The initial common-place, family and personal  lines of this blog on Myles Dillon's correspondence  may discourage some of our readers and yet they prove interesting to  me and probably to some of my readers because of the reviving interest in Ireland in the history of the Irish Parliamentary Party and of Parnell and the other leaders of Home Rule. Their endeavours  could easily have led to a peaceful settlement of Ireland's aspirations as an independent country within the Commonwealth if 1916 had never been  organised and initially approved by a handful of individuals such as Clarke, McDermott and Pearse. Nor might the perpetuation of the division of the country have been so compelling and implacable  as a result of the extreme and quixotic measures adopted by these few men. No doubt we shall celebtate the memory of the men of 1916 to confirm their extraordinary sacrifice to their country  but surely history tells us that our celebrations should include a wider spectrum of those men and women who had a diffirent view from the 1916 men but who were equally concerned about Ireland's unique cultural, historical and geographical standing in the world.

Friday, 8 August 2014

The Correspondence of Myles Dillon. 1922-1925

The Correspondence of Myles Dillon. 1922-1925.
Editors: Joachim Fischer and John Dillon.
Four Courts Press, Dublin, 1999. pp 298. HB.

This review was written on June 30th 2000

Joh Dillon, Myles' father.
Myles Dillon (1900-1972) was the third son of John Dillon's five boys and one girl, and the grandson of John Blake Dillon, the Young Irelander who was a co-founder of The Nation and a member of the Commons for Tipperary. John Dillon had qualified as a doctor but soon entered politics as a supporter of Parnell and a prominent member of the Irish Parliamentary Party. He was involved in the agrarian struggles of the late nineteenth century and was arrested several times because of his political and agrarian activities. He led the anti-Parnellites after the split but was active in bringing about a reconciliation when John Redmond became the leader of the combined Party. He succeeded as head of the party when Redmond died in 1918, but he retired from politics when he was defeated in the December 1918 election at the time of Sinn Fein's electoral triumph.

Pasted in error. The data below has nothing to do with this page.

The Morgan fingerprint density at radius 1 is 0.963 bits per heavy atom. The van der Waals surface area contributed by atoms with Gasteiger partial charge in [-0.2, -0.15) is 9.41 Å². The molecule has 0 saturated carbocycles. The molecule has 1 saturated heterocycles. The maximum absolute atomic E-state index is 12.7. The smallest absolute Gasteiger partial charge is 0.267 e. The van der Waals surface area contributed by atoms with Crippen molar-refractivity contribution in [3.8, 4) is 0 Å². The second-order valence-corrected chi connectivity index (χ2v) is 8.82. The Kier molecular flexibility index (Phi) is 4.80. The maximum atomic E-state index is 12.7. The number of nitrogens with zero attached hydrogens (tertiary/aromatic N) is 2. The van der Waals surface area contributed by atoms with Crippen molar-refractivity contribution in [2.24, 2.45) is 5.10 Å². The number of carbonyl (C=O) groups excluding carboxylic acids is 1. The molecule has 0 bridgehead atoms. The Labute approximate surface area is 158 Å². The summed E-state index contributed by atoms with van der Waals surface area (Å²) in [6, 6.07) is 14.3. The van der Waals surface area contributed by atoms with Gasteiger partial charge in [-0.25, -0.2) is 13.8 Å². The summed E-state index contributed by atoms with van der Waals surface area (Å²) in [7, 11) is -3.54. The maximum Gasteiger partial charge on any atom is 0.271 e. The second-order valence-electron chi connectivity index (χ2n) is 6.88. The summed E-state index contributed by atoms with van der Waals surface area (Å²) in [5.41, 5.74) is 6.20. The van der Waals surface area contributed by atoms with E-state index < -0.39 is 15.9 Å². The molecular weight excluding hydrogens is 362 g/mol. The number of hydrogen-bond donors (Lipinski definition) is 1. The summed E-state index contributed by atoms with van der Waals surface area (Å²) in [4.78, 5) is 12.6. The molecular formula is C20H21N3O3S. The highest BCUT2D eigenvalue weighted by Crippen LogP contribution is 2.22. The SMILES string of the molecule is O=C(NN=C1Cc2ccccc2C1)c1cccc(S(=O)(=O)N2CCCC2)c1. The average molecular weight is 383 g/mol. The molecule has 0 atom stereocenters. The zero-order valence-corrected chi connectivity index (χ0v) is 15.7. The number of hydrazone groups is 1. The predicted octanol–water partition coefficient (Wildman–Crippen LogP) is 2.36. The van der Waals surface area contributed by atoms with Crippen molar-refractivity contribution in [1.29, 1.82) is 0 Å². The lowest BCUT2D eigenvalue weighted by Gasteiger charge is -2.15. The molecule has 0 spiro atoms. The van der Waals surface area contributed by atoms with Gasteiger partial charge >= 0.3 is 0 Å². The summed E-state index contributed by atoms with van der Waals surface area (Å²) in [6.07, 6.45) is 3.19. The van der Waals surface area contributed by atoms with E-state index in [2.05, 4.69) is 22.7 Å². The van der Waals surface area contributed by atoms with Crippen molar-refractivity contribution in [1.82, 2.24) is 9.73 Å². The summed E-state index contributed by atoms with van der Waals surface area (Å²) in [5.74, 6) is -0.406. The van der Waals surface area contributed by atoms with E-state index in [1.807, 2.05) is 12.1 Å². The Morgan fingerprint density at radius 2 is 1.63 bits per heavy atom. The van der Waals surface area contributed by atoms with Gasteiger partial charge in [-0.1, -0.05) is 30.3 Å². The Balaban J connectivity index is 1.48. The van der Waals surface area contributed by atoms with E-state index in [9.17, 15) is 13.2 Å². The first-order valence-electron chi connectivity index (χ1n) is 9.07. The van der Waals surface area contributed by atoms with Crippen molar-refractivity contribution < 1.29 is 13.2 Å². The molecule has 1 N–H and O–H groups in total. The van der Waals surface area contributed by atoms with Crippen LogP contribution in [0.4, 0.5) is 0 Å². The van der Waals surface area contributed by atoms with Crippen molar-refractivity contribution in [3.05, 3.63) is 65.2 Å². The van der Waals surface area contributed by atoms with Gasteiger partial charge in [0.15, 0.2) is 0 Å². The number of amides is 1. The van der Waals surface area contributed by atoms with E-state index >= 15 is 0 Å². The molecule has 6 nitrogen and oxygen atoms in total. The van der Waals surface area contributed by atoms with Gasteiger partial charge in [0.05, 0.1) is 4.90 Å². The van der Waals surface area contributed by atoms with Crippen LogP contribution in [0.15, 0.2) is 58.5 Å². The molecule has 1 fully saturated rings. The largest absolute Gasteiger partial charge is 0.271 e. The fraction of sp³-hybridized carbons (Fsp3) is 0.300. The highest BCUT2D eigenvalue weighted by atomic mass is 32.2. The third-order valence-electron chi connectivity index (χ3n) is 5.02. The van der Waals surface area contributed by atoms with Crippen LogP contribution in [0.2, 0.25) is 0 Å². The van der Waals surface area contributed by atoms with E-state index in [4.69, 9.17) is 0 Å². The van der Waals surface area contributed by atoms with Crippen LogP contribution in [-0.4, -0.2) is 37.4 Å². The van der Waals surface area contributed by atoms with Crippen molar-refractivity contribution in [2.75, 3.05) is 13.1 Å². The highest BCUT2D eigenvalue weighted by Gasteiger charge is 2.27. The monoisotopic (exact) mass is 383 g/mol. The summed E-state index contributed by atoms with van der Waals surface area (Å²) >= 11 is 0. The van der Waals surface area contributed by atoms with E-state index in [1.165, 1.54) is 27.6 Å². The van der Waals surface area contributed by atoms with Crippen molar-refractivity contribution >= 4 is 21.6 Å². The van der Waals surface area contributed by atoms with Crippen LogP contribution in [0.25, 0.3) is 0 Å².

John Dillon was also the proprietor of a prosperous general merchants business in Ballaghdereen which was eventually taken over and managed by his fourth son, James Dillon, the subject of another biography by Maurice Manning.

Myles Dillon
Myles followed an academic career and, like his brothers, was educated by the Benedictines at Mount St. Benedict in Gorey, Co. Wexford. After occupying various academic posts in Ireland and abroad, he was appointed senior professor at the School of Celtic Studies at the Dublin Institute of Advanced Studies in 1949 where he remained until his death in 1972.

The 175 letters were mostly exchanged between himself and his father during his sojourn in Germany from 1922-1925 where he had pursued his postgraduate studies and earned his degree in UCD and his doctorate in Berlin. A few letters were exchanged with other members of his family and with a few academics in Ireland who were in one way or another involved with his career.

The letters have no particular literary merit. They mostly deal with mundane personal, family and domestic affairs. At first I read them with little interest and even less hope of finishing the 242 pages of text. However, as I persisted, I became more intrigued, not by the specific details in the letters, but by an evolving insight into the minds and opinions of a Catholic Irish middle class and prosperous family which had been involved with the Irish Parliamentary Party since its inception 40 years earlier and which found itself and all it stood for nationally suddenly undermined by the 1916 Rebellion, the Sinn Fein electoral triumph of 1918 and the subsequent War of Independence and the Civil War.

Support for the Irish Parliamentary Party (in light Green): on the left - 1910, on the right - 1918.
John Dillon retired, perforce, from politics after the 1918 election, but it is clear from the letters that he continued to have a close interest in Irish and international affairs. His interests, opinions and prejudices were shared by his family. They, like many others who continued to believe in the Party's long- standing policies of peaceful political progress, abruptly found themselves in a vacuum and entirely helpless in influencing the progress of the nation by 1918. It is clear from the letters that, while John Dillon and his family condemned the behavior of the irregulars during the Civil War, they also found it difficult to accept the reality of the new Free State Government and showed little sympathy with its difficulties during the Civil War and afterwards. In letter number 117 Myles writes "I sometimes say things I regret when I say anything about the Irish Government, so I say nothing". And Maurice Manning, in his biography of James Dillon, notes his subject's antipathy to the new government, an antipathy which continued up to 1932 when, as an independent TD for Co. Donegal, he voted for de Valera as the new president of the Executive Council.